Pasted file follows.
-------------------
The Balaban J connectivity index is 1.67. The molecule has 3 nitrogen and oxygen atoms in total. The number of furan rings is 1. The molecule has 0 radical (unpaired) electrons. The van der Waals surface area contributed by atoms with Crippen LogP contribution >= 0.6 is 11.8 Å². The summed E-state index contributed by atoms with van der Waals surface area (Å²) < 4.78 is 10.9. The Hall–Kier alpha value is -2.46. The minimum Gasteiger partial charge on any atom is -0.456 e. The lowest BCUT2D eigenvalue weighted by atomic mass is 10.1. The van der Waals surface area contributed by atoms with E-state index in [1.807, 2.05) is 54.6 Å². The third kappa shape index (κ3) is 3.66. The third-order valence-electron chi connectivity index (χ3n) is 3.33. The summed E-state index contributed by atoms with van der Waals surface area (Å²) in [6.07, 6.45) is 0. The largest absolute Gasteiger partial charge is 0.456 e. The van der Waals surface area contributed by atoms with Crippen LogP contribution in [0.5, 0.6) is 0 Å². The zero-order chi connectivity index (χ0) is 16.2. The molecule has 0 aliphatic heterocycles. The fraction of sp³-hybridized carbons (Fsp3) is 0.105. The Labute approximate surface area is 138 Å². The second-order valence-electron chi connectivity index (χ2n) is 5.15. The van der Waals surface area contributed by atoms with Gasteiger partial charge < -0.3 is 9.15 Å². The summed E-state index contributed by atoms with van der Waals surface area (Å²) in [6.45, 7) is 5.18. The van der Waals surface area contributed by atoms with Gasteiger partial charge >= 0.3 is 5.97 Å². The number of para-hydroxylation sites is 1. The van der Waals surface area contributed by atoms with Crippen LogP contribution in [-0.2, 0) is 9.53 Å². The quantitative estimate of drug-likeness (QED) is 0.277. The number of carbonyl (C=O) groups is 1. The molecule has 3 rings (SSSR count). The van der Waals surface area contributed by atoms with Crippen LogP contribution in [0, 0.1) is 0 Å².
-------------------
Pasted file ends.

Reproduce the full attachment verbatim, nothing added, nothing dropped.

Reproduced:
The Balaban J connectivity index is 1.67. The molecule has 3 nitrogen and oxygen atoms in total. The number of furan rings is 1. The molecule has 0 radical (unpaired) electrons. The van der Waals surface area contributed by atoms with Crippen LogP contribution >= 0.6 is 11.8 Å². The summed E-state index contributed by atoms with van der Waals surface area (Å²) < 4.78 is 10.9. The Hall–Kier alpha value is -2.46. The minimum Gasteiger partial charge on any atom is -0.456 e. The lowest BCUT2D eigenvalue weighted by atomic mass is 10.1. The van der Waals surface area contributed by atoms with E-state index in [1.807, 2.05) is 54.6 Å². The third kappa shape index (κ3) is 3.66. The third-order valence-electron chi connectivity index (χ3n) is 3.33. The summed E-state index contributed by atoms with van der Waals surface area (Å²) in [6.07, 6.45) is 0. The largest absolute Gasteiger partial charge is 0.456 e. The van der Waals surface area contributed by atoms with Crippen LogP contribution in [0.5, 0.6) is 0 Å². The zero-order chi connectivity index (χ0) is 16.2. The molecule has 0 aliphatic heterocycles. The fraction of sp³-hybridized carbons (Fsp3) is 0.105. The Labute approximate surface area is 138 Å². The second-order valence-electron chi connectivity index (χ2n) is 5.15. The van der Waals surface area contributed by atoms with Gasteiger partial charge < -0.3 is 9.15 Å². The summed E-state index contributed by atoms with van der Waals surface area (Å²) in [6.45, 7) is 5.18. The van der Waals surface area contributed by atoms with Gasteiger partial charge >= 0.3 is 5.97 Å². The number of para-hydroxylation sites is 1. The van der Waals surface area contributed by atoms with Crippen LogP contribution in [-0.2, 0) is 9.53 Å². The quantitative estimate of drug-likeness (QED) is 0.277. The number of carbonyl (C=O) groups is 1. The molecule has 3 rings (SSSR count). The van der Waals surface area contributed by atoms with Crippen LogP contribution in [0, 0.1) is 0 Å².